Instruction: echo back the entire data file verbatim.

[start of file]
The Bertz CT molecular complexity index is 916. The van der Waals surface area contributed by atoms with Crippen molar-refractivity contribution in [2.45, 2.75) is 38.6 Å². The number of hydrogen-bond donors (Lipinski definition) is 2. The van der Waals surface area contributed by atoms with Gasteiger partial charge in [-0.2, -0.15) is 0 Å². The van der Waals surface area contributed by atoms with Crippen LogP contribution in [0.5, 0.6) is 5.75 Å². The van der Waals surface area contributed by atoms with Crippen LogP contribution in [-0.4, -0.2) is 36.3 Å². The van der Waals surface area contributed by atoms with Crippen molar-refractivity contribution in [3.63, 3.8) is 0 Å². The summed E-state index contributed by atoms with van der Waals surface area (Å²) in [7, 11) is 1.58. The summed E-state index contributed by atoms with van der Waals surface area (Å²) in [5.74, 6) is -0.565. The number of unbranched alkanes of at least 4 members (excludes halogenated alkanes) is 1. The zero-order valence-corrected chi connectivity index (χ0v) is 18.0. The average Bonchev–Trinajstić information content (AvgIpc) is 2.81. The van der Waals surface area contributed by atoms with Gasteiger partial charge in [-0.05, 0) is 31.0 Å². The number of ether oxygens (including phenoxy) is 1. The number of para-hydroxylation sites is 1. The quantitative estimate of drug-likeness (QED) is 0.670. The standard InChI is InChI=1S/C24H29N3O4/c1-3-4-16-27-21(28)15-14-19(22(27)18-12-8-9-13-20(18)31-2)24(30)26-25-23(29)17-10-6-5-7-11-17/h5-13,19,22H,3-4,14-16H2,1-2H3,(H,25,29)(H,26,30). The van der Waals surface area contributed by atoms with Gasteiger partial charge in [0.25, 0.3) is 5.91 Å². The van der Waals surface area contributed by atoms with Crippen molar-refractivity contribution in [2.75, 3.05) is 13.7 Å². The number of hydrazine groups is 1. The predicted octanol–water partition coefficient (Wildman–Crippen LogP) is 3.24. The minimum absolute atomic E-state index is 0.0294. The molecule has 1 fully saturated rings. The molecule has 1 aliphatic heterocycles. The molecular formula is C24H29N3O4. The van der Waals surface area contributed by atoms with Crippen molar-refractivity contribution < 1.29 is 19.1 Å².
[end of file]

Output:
The Bertz CT molecular complexity index is 916. The van der Waals surface area contributed by atoms with Crippen molar-refractivity contribution in [2.45, 2.75) is 38.6 Å². The number of hydrogen-bond donors (Lipinski definition) is 2. The van der Waals surface area contributed by atoms with Gasteiger partial charge in [-0.2, -0.15) is 0 Å². The van der Waals surface area contributed by atoms with Crippen LogP contribution in [0.5, 0.6) is 5.75 Å². The van der Waals surface area contributed by atoms with Crippen LogP contribution in [-0.4, -0.2) is 36.3 Å². The van der Waals surface area contributed by atoms with Crippen molar-refractivity contribution in [3.63, 3.8) is 0 Å². The summed E-state index contributed by atoms with van der Waals surface area (Å²) in [7, 11) is 1.58. The summed E-state index contributed by atoms with van der Waals surface area (Å²) in [5.74, 6) is -0.565. The number of unbranched alkanes of at least 4 members (excludes halogenated alkanes) is 1. The zero-order valence-corrected chi connectivity index (χ0v) is 18.0. The average Bonchev–Trinajstić information content (AvgIpc) is 2.81. The van der Waals surface area contributed by atoms with Gasteiger partial charge in [-0.05, 0) is 31.0 Å². The number of ether oxygens (including phenoxy) is 1. The number of para-hydroxylation sites is 1. The quantitative estimate of drug-likeness (QED) is 0.670. The standard InChI is InChI=1S/C24H29N3O4/c1-3-4-16-27-21(28)15-14-19(22(27)18-12-8-9-13-20(18)31-2)24(30)26-25-23(29)17-10-6-5-7-11-17/h5-13,19,22H,3-4,14-16H2,1-2H3,(H,25,29)(H,26,30). The van der Waals surface area contributed by atoms with Gasteiger partial charge in [0.25, 0.3) is 5.91 Å². The van der Waals surface area contributed by atoms with Crippen molar-refractivity contribution in [2.75, 3.05) is 13.7 Å². The number of hydrazine groups is 1. The predicted octanol–water partition coefficient (Wildman–Crippen LogP) is 3.24. The minimum absolute atomic E-state index is 0.0294. The molecule has 1 fully saturated rings. The molecule has 1 aliphatic heterocycles. The molecular formula is C24H29N3O4. The van der Waals surface area contributed by atoms with Crippen molar-refractivity contribution < 1.29 is 19.1 Å².